Conquer The Great Wall of China
It's not a question of whether to go, but which part to tackle. Follow our lead.
Built between the 5th century B.C. and the 16th century A.D. to block outsiders, the 5,000-mile Great Wall has ironically become the very thing most visitors come to China to see. From Beijing, skip the most popular section, Badaling, which can be an exercise in dodging crowds. Instead travel an extra 30 minutes to the well-preserved segment in the model village of Mutianyu, itself worth exploring (mutianyugreatwall.net).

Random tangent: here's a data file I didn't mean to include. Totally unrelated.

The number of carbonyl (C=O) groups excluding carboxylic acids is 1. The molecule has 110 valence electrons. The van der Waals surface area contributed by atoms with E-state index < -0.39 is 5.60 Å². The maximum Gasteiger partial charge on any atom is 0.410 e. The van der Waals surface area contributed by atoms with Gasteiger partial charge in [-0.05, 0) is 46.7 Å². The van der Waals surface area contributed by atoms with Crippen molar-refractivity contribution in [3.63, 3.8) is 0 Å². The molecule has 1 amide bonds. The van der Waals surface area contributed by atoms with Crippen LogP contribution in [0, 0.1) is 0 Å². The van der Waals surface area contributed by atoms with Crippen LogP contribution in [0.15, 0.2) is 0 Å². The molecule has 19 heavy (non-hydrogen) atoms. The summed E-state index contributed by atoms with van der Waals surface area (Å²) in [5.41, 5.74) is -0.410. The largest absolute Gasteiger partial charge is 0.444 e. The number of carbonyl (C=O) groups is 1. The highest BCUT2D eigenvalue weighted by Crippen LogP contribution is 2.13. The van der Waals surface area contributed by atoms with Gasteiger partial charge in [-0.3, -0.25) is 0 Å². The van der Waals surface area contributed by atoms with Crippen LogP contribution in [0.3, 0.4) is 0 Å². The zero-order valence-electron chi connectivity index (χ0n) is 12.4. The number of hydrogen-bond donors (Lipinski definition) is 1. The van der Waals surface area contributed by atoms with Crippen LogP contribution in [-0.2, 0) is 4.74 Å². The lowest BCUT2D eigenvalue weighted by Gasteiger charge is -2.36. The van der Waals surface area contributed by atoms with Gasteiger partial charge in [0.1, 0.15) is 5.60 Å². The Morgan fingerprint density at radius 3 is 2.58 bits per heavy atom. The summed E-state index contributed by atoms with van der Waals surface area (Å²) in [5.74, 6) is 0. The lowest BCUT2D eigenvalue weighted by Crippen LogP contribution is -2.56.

Make the 90-minute journey by taxi—independent cabbie John Ping charges $88 round trip. Book him a week in advance and factor in a customary 10 percent tip (011-86/131-4688-9929, beijingcardriver.com).
Plan of Attack
A 20-minute trek or a $7.25 gondola ride gets you onto the wall. Amble west for nearly a mile along gentle hills marked by watchtowers. At tower No. 22—the highest—the views of pine forest seem straight out of a Ming scroll. Retrace your steps and go east another three quarters of a mile to tower No. 4, the only lookout with three turrets. Near the tower's base, wheeled sleds on a metal track ($7) whisk you back to your driver and to vendors selling "I climbed the Great Wall" T-shirts (about $5). Yes, you want one.